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Yes, I along with most of the humans in the Western hemisphere have seen many movies with exotic scenes of Hong Kong as the backdrop. Suave and daring secret agents raced through town wrecking havoc as they chased enemy spies or ran desperately away from blazing guns and razor-sharp knives. Whether it was during the day or night, on land or splashing through the water or flying massive airplanes between tall skyscrapers, this city was the stage for mysteries, adventures and drama.
Now, for the first time in our lives my bride and I are in Hong Kong. We are seeing sites that we only remember from the silver screen. They are spectacular when we are in the middle of those sensational scenes.
It is crowded. Throngs and hordes and crowds of people are going everywhere. The sounds of so many accompany the masses.
Yet, when it is time for many to board a bus, a tram or a subway train, the people are orderly. They queue up and patiently wait in line. There is absolutely no one cutting into line. Such order in the middle of such chaos is a stunning sight to take in.
Then, of course the city lights at night has to be a famous feature of this city. Whether we gazed at Hong Kong island or took the Star Ferry and looked back on Kowloon, the lights of the city were festive in an unforgettable way. I don’t remember the last time I walked through a city at night and felt no fear, but this was a welcomed experience.
Our hosts told us that we would feel quite secure in walking the city at night. No pick pockets, no racial unrest, there were no shady characters waiting to rob anyone and no dark recesses that hid nefarious activities.
Man-made buildings and transports were features of the city. Now, it was God’s turn. From the top of Victoria Peak we scanned the gorgeous islands that made up Hong Kong. Each protrusion from the waters of the bay were a powerful reminder that God did His handiwork to make this natural harbor a home for one of man’s freest enterprise markets in human history.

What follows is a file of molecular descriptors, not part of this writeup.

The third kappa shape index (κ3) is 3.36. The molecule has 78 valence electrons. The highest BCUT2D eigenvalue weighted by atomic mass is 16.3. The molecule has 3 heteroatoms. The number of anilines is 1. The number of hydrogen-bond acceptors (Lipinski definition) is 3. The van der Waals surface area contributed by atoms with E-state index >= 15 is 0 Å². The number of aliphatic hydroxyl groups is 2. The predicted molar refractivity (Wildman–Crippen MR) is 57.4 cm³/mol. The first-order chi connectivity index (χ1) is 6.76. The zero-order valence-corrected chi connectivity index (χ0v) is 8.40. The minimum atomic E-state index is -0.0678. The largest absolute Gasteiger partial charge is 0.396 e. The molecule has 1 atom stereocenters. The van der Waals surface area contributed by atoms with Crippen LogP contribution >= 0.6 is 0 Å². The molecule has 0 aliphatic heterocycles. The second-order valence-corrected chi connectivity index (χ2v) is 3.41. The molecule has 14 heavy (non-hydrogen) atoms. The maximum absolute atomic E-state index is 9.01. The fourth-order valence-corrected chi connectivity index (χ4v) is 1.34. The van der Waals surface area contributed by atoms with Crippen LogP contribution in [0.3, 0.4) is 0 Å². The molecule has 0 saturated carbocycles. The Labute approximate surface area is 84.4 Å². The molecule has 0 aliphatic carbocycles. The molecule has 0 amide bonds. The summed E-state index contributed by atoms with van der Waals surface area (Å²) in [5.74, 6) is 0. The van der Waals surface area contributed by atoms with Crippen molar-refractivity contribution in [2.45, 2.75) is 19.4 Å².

Setting aside human structures and stunning vistas the most remarkable feature of this special city are its people. We have special friends here who call Hong Kong home. They welcomed us into their hospitality and we thoroughly enjoyed the embrace of love.
photos by brucefong photography
We have 34 graduates this year. They are mostly local to the great city of Houston and its surrounding region. Most of their friends and family will have a tough time making the journey to Dallas to celebrate their commencement achievements.
To give local family and friends the chance to be a part of this substantial celebration, our extension campus has a Graduation Chapel one week prior to the central festivities up north. We honor each graduate with a brief description of what their plans and destination is after they receive their sheep skin. We fill the chapel service with great worship, intimate prayer, laughter, memories and special recognition of those who stood out with academic and service demonstrations.
I scanned the crowd many times during this chapel service. The smiles were a mile wide and the tears were free-flowing. Trying to imagine all of the answered prayers for the many years represented by these graduates is mind-blowing.
Photographs with special people were endless. The four sheet cakes disappeared as the party spread into the foyer. Guests drank sweet punch, returned endless times for refreshing chilled water and stopped many times along their course of walking to congratulate and exchange hugs with fellow classmates.
Previous graduates returned to cheer on their friends. Current students marveled and told me that they had something even more to anticipate. Relatives were overcome with the joy of reaching this end.
Children were laughing with their parents. One mom told me that she was rehearsing her Hebrew vocabulary flash cards while in labor for the little one that she hugged next to her leg. Life and success cannot get much more precious than this.
Gratitude is over the top on this event. Conversations about calling, dreams about the ministry to come and deep gratitude of God’s faithfulness were common in the crowd. With pride I watched out once students now shine as Masters of Theology, Masters of Arts and Over-comers in all sorts of adversities.
Faithful too are the staff and faculty that I am privileged to call “Team Houston”. They are selfless, persevering and godly men and women who live to serve others. Here on a Saturday, they are going above and beyond the call of duty to make sure that these graduates always remember this day.
photo credit: brucefong photography